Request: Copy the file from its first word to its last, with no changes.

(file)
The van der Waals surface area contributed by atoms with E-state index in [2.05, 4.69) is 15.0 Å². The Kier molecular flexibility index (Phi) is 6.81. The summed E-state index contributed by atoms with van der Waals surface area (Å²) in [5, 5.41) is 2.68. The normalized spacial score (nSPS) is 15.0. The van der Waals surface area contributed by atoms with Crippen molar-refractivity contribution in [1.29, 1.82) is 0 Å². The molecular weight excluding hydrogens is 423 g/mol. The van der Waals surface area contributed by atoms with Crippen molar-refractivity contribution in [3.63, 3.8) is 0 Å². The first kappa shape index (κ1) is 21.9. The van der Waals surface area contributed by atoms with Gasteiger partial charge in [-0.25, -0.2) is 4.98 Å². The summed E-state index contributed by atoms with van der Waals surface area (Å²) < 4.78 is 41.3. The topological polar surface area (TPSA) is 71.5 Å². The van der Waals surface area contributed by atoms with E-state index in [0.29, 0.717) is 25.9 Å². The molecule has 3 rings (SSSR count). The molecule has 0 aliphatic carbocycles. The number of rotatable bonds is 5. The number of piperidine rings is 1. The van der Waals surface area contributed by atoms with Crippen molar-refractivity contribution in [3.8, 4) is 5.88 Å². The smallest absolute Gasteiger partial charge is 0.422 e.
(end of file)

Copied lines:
The van der Waals surface area contributed by atoms with E-state index in [2.05, 4.69) is 15.0 Å². The Kier molecular flexibility index (Phi) is 6.81. The summed E-state index contributed by atoms with van der Waals surface area (Å²) in [5, 5.41) is 2.68. The normalized spacial score (nSPS) is 15.0. The van der Waals surface area contributed by atoms with Crippen molar-refractivity contribution in [1.29, 1.82) is 0 Å². The molecular weight excluding hydrogens is 423 g/mol. The van der Waals surface area contributed by atoms with Crippen molar-refractivity contribution in [3.63, 3.8) is 0 Å². The first kappa shape index (κ1) is 21.9. The van der Waals surface area contributed by atoms with Gasteiger partial charge in [-0.25, -0.2) is 4.98 Å². The summed E-state index contributed by atoms with van der Waals surface area (Å²) < 4.78 is 41.3. The topological polar surface area (TPSA) is 71.5 Å². The van der Waals surface area contributed by atoms with E-state index in [0.29, 0.717) is 25.9 Å². The molecule has 3 rings (SSSR count). The molecule has 0 aliphatic carbocycles. The number of rotatable bonds is 5. The number of piperidine rings is 1. The van der Waals surface area contributed by atoms with Crippen molar-refractivity contribution in [3.8, 4) is 5.88 Å². The smallest absolute Gasteiger partial charge is 0.422 e.